How to trade Halloween candy (Satire)

A guide on the most important moment on Halloween


Faith Hale

Candy overflows a Halloween bag.

Halloween, a holiday where you suffer cold temperatures and social pressure surrounding costumes for the sake of unhealthy food, is over. Now, you are daunted with your next task: defending your haul of Halloween candy. Despite the fact that half of it will spend the next six months forgotten under your bed, the quality of our candy means the world to us.

The trading of Halloween candy is the most organized and intense form of warfare on Earth. Here’s your personal guide to trading candy:

First, know your role in your group. Having a full-size candy bar is the equivalent of T-posing and asserting your dominance. On the other hand, if you stocked up on worthless things like raisins and toys, you will have to trade your entire candy bag for even one piece of desirable candy.

Second, know the values of candy. The internet is a great resource and will tell you that one Snickers equals three Starburst packs, three Starbursts equals ten Jolly Ranchers, etc. However, the internet doesn’t take personal preferences into account. For example, possession of a certain full-size candy bar can be a life-or-death situation. Some people will be more fair in their prices, like Emma Shipley (‘22), who says that for a full-size candy bar, “[Someone would] have to give me 2,000 mini ones.”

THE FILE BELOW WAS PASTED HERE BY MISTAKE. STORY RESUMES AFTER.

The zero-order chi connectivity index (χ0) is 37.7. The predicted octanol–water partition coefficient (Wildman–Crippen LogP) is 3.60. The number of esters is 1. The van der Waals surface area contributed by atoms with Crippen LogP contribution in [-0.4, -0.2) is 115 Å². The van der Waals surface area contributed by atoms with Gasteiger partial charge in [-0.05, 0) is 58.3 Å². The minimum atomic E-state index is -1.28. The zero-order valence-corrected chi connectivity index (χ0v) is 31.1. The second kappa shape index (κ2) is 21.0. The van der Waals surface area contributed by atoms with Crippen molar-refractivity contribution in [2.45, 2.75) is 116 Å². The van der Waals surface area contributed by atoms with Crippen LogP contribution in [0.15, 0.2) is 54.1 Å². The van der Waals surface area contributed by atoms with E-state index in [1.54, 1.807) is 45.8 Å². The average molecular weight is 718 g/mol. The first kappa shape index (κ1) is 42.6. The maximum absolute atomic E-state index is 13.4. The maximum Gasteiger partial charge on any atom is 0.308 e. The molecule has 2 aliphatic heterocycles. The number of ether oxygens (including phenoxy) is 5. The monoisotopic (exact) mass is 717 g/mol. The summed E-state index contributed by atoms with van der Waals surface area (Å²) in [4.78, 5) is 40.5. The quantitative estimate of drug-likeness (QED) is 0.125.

Some people, like Alejandro Aguilar Rubio (‘22), are harsher. He says someone would “have to trade their first-born child”. Please be careful before considering a deal like this, for the person may be serious, and your child will live with the burning knowledge that you gave them up for a measly candy bar.

Lastly, decide what happens to the remaining candy and other goods that nobody wants. Traditionally, by the end of Halloween night, these sit disgracefully in a pile in the center of your group. You may go one of two ways: one, divide it up equally between members of your group, or two, force the haul on the kid who still falls for “Who’s Joe?” 

After deciding who keeps the candy, the fate of said candy is grim. Hayley Price (‘22) says that this candy “sits at the bottom of the candy bucket for all eternity until it gets sucked into another dimension that is inevitably at the bottom of the candy bucket”.

With this handy guide in mind, enjoy your Halloween and your new stash of candy. It may be one of the only times you get sweets for free and in such large quantities, especially if you are a single on Valentine’s Day.